For many entrepreneurs, data is an extravagance that can be overlooked during those early, nose-to-the-grindstone days of launching a startup. You’ve got more important things to worry about, right?
Data matters, even to startups. Data-driven metrics are key to moving your company beyond survival mode so you can focus on other business goals. Data can give you an edge over competitors and identify strengths that can take your company to the next level. But simply establishing data-driven practices for one or two aspects of your business isn’t enough.
What data maturity truly means.
Companies that utilize data use it in many different ways. Some use it to track sales or employee performance. Some use it to monitor consumer behavior or advertising trends. In these cases, data use is effective but narrow, often benefiting only one or two departments in particular.
Data-mature companies use data to grow and improve the entire organization. An MIT Sloan Management Review study laid out the different levels of data maturity a company can pass through: aspirational, experienced and transformed.
Aspirational companies collect data throughout their organizations, but they only use that information to measure how effective a decision was rather than to actually drivetheir decisions. Experienced companies use previously collected data to make decisions for the future. Data is integrated into some (but not all) business development aspects and functions.
Finally, transformed companies use data in virtually every aspect of the business, especially for making decisions in the moment and for the future. They often discover new products and services that transform their industries.
It’s important to understand where your company stands on this scale so you know what needs to be done to advance — or mature — and strengthen your business practices. Begin with these steps:
1. Evaluate where your company stands.
To identify where your company stands on the data-maturity scale, you need to dive deep into your unique situation. Ask yourself whether:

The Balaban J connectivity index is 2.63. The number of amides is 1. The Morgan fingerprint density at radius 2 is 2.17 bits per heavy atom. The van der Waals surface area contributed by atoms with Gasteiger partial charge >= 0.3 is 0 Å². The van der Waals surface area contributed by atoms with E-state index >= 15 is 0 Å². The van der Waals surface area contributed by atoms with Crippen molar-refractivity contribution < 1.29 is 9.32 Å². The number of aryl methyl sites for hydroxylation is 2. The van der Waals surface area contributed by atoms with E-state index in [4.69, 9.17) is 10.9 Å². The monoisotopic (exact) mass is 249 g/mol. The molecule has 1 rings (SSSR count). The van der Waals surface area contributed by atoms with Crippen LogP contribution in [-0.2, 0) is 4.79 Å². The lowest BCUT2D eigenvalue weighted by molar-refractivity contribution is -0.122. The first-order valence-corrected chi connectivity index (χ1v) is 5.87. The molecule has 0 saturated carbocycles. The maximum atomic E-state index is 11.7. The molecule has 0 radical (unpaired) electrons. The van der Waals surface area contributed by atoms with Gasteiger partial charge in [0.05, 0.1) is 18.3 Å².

- Your current data structure gives you consistent information.
- You have tools installed that provide data assistance.
- You’re paying for data applications that are tailored to your industry and business model.
Then, determine whether you:
- Make business decisions based on data findings.
- Get attention outside of your business for your use of data.
- Are directed toward innovation based on your data.
Use your answers to identify your place on the scale above.
2. Compare your data practices to companies around you.
Take a closer look at how others in your industry utilize data. For example, those in manufacturing and healthcare are typically pretty low on the scale. While they understand the importance of data, they aren’t actively using it to make decisions. Meanwhile, companies such as Airbnb, Netflix, Amazon and Uber have used data to upend traditional business models and transform their respective industries. Gather ideas to apply to your company.
3. Set tangible goals.
To move beyond simple data strategies and mature into an industry leader, you must think critically about the ways you can expand data use throughout your organization. First, define clear business goals. Then, come up with an action strategy for investing money in data tools and building a data-friendly infrastructure.
4. Connect data to innovation.
Use your new-and-improved data infrastructure to identify gaps in your products and industry, and to generate solutions to those problems. Utilize data regarding market demand to identify what your customers want. Use consumer feedback and customer surveys to track your progress. Motivate employees to generate good ideas by connecting incentives to motivation. Assess your efforts, and expand upon what works.
Data is fundamentally important for your startup, and focusing on data maturity as your company grows is vital to your success. Establishing a plan to continuously expand and deepen your use of data will set your company apart from competitors and transform your business into an industry leader.